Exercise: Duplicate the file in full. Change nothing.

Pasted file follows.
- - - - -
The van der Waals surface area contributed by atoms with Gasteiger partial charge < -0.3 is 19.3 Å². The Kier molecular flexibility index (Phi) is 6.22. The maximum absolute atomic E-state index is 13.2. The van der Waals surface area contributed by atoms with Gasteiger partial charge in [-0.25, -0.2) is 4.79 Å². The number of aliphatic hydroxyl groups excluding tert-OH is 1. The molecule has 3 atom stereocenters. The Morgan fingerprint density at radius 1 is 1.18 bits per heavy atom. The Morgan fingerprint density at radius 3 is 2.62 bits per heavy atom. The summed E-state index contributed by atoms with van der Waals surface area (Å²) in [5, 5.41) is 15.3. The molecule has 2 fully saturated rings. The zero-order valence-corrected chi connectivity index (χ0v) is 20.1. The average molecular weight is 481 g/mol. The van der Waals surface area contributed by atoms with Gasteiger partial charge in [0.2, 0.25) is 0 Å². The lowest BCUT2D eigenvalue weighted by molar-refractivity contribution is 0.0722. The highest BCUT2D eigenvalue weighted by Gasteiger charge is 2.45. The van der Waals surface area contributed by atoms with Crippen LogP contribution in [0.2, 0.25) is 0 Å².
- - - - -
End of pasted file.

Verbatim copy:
The van der Waals surface area contributed by atoms with Gasteiger partial charge < -0.3 is 19.3 Å². The Kier molecular flexibility index (Phi) is 6.22. The maximum absolute atomic E-state index is 13.2. The van der Waals surface area contributed by atoms with Gasteiger partial charge in [-0.25, -0.2) is 4.79 Å². The number of aliphatic hydroxyl groups excluding tert-OH is 1. The molecule has 3 atom stereocenters. The Morgan fingerprint density at radius 1 is 1.18 bits per heavy atom. The Morgan fingerprint density at radius 3 is 2.62 bits per heavy atom. The summed E-state index contributed by atoms with van der Waals surface area (Å²) in [5, 5.41) is 15.3. The molecule has 2 fully saturated rings. The zero-order valence-corrected chi connectivity index (χ0v) is 20.1. The average molecular weight is 481 g/mol. The van der Waals surface area contributed by atoms with Gasteiger partial charge in [0.2, 0.25) is 0 Å². The lowest BCUT2D eigenvalue weighted by molar-refractivity contribution is 0.0722. The highest BCUT2D eigenvalue weighted by Gasteiger charge is 2.45. The van der Waals surface area contributed by atoms with Crippen LogP contribution in [0.2, 0.25) is 0 Å².